2 min

Out young gays bashed more

Groundbreaking study: First Nation gay youth most at risk

A new report on gaybashing in Vancouver indicates the need for improved safety measures for queer youth both in and out of the classroom.

And, indicates the new study from the Vanguard Project, native gay men who come out at an early age are at most risk of being bashed.

Men generally who came out before the age of 17 were at significantly higher risk for having been bashed prior to entering the study.

And, by three years into the study, 16.4 percent of the men in the 18-23 year-old age bracket had been bashed, a rate five times higher than that observed among men 29 and older.

“There’s clearly a pattern of risk that supports the call that people have been making for improved safety of sexual minority youth in schools and the community,” says medical researcher Dr Tom Lampinen.

“The youngest men are at greatest risk and aboriginal men are at the greatest risk,” he says. “Those are new findings.”

Among all men enrolled in the study, 2.6 percent reported being bashed each year.

The findings on youth suggest a different tack than that taken by the provincial government’s Safe Schools Task Force chaired by gay Vancouver-Burrard MLA Lorne Mayencourt.

Released last year, the Safe Schools report recommended light action in the classroom with general recommendations rather than direct action on dealing with the plight of queer youth.

Lampinen says it’s not up to the project to comment on the political ramifications of his research results. “Our data is to inform those discussions.” But, he adds, “I bring them the information that suggests directions to take.”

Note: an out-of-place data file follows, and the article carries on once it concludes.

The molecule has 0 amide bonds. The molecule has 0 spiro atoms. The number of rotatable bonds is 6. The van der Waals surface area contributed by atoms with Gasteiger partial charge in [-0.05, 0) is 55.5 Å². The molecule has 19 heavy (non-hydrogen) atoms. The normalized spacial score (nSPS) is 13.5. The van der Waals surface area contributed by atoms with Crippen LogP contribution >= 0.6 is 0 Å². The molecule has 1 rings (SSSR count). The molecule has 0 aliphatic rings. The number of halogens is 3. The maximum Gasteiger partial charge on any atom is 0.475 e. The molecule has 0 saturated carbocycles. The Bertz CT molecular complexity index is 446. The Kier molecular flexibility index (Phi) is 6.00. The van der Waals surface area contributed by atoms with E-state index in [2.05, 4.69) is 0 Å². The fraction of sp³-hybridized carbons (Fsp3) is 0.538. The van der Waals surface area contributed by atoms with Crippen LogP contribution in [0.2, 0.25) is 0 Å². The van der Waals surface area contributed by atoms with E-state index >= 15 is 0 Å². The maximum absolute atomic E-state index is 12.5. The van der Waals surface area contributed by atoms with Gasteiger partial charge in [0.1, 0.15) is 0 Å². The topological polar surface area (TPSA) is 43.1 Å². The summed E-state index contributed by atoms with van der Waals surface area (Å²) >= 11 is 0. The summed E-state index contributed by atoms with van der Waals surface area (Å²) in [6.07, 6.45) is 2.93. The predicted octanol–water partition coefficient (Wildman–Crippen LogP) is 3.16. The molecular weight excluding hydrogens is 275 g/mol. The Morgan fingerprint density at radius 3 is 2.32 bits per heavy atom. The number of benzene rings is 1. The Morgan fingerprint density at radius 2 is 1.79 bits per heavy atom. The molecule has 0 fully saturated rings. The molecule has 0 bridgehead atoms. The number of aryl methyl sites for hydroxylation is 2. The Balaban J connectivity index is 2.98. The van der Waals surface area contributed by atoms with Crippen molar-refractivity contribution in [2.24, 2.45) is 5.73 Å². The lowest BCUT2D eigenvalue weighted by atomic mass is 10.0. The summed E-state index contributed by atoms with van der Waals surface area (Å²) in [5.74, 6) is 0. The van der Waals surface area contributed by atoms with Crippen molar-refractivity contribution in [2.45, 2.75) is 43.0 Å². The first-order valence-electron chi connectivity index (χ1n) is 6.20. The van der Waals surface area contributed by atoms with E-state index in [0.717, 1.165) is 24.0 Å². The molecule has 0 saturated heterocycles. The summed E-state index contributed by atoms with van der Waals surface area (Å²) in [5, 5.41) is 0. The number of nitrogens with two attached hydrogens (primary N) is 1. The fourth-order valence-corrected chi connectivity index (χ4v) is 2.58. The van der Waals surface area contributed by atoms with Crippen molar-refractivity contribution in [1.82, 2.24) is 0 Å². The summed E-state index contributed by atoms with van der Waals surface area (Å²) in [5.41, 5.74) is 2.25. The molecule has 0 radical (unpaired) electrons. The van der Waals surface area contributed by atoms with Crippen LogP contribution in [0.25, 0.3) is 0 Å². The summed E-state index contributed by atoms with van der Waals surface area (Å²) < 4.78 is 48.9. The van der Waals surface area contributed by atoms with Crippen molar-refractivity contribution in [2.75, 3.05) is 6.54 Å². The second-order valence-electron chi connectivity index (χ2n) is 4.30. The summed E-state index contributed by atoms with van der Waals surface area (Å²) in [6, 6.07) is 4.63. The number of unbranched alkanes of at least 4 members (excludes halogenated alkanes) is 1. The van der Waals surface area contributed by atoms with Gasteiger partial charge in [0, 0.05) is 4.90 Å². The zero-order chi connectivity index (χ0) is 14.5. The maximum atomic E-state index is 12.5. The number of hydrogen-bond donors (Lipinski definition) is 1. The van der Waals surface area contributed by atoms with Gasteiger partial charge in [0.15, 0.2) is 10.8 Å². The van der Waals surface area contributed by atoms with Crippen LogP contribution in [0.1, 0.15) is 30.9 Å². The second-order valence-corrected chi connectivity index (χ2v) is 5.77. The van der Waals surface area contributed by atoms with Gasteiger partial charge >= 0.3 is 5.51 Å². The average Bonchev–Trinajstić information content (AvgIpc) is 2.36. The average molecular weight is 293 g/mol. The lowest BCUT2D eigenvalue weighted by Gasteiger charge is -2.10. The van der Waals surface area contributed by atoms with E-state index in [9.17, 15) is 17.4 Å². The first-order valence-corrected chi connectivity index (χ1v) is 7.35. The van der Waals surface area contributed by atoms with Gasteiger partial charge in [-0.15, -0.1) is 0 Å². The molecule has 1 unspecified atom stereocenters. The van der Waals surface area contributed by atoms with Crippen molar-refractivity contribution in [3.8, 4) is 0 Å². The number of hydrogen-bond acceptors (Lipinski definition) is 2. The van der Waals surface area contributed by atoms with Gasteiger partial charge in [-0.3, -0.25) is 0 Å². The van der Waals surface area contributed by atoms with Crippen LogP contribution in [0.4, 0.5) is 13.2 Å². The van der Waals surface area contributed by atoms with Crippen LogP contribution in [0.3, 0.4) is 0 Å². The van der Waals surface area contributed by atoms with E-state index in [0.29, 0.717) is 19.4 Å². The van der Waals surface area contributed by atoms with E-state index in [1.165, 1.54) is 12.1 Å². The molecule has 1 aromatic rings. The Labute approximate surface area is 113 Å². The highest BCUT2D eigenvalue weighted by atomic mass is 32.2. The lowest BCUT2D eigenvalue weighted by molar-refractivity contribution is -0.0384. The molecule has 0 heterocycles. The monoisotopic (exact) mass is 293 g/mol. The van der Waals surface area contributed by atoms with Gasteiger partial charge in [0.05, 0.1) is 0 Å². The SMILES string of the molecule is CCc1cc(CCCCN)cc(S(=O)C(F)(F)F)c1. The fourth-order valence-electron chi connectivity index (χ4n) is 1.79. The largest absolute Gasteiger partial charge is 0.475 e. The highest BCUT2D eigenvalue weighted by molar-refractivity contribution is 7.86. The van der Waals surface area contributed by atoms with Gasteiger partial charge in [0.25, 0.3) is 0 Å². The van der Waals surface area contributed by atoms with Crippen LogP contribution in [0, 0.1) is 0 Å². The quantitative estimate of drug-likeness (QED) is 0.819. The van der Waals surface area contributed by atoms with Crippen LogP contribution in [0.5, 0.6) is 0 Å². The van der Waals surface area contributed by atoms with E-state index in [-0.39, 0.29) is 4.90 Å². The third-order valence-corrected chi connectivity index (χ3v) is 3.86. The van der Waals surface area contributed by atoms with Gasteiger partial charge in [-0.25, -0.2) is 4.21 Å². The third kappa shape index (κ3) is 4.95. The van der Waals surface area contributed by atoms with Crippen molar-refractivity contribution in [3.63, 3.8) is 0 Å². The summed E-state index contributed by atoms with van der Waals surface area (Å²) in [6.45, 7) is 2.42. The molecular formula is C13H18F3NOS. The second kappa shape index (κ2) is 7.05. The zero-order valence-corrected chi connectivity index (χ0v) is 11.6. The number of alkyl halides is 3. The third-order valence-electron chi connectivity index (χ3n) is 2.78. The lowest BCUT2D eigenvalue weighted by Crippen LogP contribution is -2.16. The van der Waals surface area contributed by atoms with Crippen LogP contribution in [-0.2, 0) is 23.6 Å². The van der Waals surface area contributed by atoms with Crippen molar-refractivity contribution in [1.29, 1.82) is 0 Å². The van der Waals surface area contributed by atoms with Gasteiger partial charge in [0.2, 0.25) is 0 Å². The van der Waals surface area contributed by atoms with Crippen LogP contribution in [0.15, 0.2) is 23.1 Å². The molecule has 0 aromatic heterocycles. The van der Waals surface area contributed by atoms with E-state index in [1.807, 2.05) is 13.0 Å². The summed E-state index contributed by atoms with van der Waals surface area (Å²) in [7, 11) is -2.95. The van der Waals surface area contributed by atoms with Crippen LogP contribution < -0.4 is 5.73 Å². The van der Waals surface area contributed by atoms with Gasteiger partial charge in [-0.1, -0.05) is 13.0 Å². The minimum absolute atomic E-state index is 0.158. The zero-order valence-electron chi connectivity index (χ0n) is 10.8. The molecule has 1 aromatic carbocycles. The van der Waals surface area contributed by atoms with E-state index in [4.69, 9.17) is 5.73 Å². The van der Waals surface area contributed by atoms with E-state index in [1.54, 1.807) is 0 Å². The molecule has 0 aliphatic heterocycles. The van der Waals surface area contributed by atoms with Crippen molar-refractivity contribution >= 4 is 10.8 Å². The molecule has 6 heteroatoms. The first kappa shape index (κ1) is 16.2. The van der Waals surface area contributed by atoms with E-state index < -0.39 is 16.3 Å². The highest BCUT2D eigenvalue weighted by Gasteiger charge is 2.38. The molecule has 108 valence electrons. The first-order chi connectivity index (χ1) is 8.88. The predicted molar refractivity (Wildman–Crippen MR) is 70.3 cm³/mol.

Mayencourt did not return repeated calls from Xtra West.

Coincidentally, Statistics Canada released a report May 31 indicating that just over 10 per cent of reported hate crimes in Canada were directed at sexual minorities.

Of 958 hate crimes reported across Canada, 90 involved gays, lesbians or bisexuals. The highest incidences were against Jews (229) followed by blacks (156) and then Muslims (102).

“Individuals targeted because of their sexual orientation were more likely than other hate crime victims to suffer violent crimes,” notes the Statistics Canada report. “Approximately 46 percent of gay and lesbian victims of hate crime were injured as a result of the incident, almost twice the proportion of 25 percent among hate crime victims in general.”

Lampinen’s results came from one question among many in the Vanguard Project, an ongoing tracking study of HIV incidence and risk behaviours started in 1995.